When we first viewed some pictures of the 2012 Jaguar XKR-S, we thought its aerodynamic kit added too many Viper-like hard edges for the soft lines of the XK. We threw those thoughts out the window after we were introduced to our XKR-S test car. Pictures give the car no justice. Its long hood, small cabin bubble, and steep rear-window rake mix with its new pronounced carbon-fiber wing, rear diffuser, and prominent vents at a near-perfect ratio to captivate the eyes. The Jaguar is not only causing murmurs around the office, but out in public as well. We literally heard an adult male mutter “good-looking car” to himself as we crossed paths at an entrance to a store; more discreet people just openly point. Its styling almost defines the term elegant exotic, leaving us to wonder if Aston Martin will now be stealing some ideas from Jaguar.
Nice place to stay
The blend of elegance and boy-racer continues inside. The cabin is adorned in the same soft leathers as any XK, but makes its track-day readiness known with its sport seats and, to a lesser extent, its red-accent stitching and carbon-fiber trim. The seats look racecar-ready and come standard with inflatable side bolsters. There is no need to dive deep into the infotainment system’s menus to adjust those bolsters thanks to a button near the rest of the seat’s controls on the door; push to inflate or deflate at a moment’s notice, with the latter accompanied by an audible hiss as air escapes.
So it’s good looking, like many Jaguars in the past, but what it is like to drive?
The cars we love most are the ones that cause us to spurt out exclamations, even when we are alone. The Jaguar XKR-S is one of those cars. Jaguar calls the XKR-S its most agile, responsive, and driver-focused production car ever, and, without back-to-back drives with an XJ220, we have no reason to argue with them. Power buildup is explosive and immense. It comes from a free-revving supercharged V-8 engine with a raspy exhaust note that evokes spine tingles and goose bumps. It produces 550 hp, 40 more than the standard XKR. The engine is joined to an automatic transmission that does a very good job of swapping gears and holding onto rpms. It may be even too good at the latter. It holds onto gears for so long, it feeds the need to drive fast and provokes pops and burbles from the exhaust that act as a constant reminder that the Jag was built to be driven hard. Jaguar claims a zero-to-60-mph time of 4.2 seconds, which would nearly verify the hair-less-than-four-seconds estimates from our in-seat impressions. Understeer is present, but it plows through corners with noticeable rear-differential lock and grip and steering feedback better than we ever remember from the luxury brand. This could sum up the car: better than we ever remember. If Jaguar continues down this path, the next generation could have a very different outlook on the leaping-cat badge.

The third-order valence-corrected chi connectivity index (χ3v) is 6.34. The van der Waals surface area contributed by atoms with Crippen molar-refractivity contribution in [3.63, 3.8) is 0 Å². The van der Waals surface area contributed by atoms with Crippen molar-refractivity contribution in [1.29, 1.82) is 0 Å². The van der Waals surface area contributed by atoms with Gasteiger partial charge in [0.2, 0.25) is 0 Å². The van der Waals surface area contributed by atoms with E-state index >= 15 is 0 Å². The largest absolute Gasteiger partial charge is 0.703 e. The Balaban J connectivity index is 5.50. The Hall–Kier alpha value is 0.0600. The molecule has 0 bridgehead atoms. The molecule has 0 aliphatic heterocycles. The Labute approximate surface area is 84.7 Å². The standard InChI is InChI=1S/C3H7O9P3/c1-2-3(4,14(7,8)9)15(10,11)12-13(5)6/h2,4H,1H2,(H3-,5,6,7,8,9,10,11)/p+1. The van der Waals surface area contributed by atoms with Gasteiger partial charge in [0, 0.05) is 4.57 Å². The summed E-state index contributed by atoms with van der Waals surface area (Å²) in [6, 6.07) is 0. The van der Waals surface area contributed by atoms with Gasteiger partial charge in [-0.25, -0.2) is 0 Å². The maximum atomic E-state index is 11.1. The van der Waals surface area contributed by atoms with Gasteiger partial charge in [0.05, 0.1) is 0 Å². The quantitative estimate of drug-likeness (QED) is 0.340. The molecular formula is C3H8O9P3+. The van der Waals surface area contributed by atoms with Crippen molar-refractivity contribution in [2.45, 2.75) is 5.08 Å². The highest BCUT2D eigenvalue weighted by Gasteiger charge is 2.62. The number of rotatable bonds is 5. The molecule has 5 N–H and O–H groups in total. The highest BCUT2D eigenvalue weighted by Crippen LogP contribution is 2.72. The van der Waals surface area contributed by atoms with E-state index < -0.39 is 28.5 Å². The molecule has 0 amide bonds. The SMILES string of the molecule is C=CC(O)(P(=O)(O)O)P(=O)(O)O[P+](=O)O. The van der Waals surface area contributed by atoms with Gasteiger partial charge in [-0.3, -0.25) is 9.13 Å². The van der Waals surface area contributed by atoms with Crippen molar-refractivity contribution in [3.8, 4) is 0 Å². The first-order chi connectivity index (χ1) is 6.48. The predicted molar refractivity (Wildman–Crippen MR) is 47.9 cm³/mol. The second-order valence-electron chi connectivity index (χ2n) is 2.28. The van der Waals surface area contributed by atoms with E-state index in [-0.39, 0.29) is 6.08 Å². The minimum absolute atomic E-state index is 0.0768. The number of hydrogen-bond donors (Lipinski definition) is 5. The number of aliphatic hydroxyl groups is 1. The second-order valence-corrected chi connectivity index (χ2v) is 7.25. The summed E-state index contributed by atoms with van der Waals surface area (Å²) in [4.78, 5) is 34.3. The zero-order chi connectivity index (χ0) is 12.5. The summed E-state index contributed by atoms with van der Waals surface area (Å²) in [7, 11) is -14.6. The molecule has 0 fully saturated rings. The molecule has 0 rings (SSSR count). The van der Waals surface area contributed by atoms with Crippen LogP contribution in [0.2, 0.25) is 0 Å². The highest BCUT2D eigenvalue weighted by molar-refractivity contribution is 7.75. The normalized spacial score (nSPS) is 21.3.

Is this love?
In case you haven’t already guessed it, we are smitten with the Jaguar XKR-S. And just when we were about to call back home to tell mom we found the one, it drops a big disappointment in our lap: a check engine light. A check engine light in a car with less than 2,000 miles on the odometer! Suddenly, we feel like all of Jaguar’s promises that it has changed were just lies. But is it enough for us to call off this love affair? We doubt it, but we will let you know more about our fling next week.
Provided by duPont REGISTRY